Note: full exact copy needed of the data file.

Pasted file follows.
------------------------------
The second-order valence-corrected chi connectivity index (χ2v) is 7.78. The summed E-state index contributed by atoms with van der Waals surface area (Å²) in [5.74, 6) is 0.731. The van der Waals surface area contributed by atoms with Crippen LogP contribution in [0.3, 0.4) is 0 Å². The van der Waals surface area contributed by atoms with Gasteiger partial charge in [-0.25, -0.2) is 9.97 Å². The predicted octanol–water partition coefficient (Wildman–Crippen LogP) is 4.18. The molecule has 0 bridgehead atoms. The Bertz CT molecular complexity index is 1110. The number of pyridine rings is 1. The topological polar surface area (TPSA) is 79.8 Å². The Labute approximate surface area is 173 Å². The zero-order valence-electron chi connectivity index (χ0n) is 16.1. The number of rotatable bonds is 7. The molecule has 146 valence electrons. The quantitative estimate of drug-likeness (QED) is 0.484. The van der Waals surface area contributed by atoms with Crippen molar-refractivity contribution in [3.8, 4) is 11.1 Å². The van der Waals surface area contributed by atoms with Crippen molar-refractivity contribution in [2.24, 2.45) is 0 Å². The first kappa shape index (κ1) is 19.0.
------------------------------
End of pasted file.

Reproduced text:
The second-order valence-corrected chi connectivity index (χ2v) is 7.78. The summed E-state index contributed by atoms with van der Waals surface area (Å²) in [5.74, 6) is 0.731. The van der Waals surface area contributed by atoms with Crippen LogP contribution in [0.3, 0.4) is 0 Å². The van der Waals surface area contributed by atoms with Gasteiger partial charge in [-0.25, -0.2) is 9.97 Å². The predicted octanol–water partition coefficient (Wildman–Crippen LogP) is 4.18. The molecule has 0 bridgehead atoms. The Bertz CT molecular complexity index is 1110. The number of pyridine rings is 1. The topological polar surface area (TPSA) is 79.8 Å². The Labute approximate surface area is 173 Å². The zero-order valence-electron chi connectivity index (χ0n) is 16.1. The number of rotatable bonds is 7. The molecule has 146 valence electrons. The quantitative estimate of drug-likeness (QED) is 0.484. The van der Waals surface area contributed by atoms with Crippen molar-refractivity contribution in [3.8, 4) is 11.1 Å². The van der Waals surface area contributed by atoms with Crippen molar-refractivity contribution in [2.24, 2.45) is 0 Å². The first kappa shape index (κ1) is 19.0.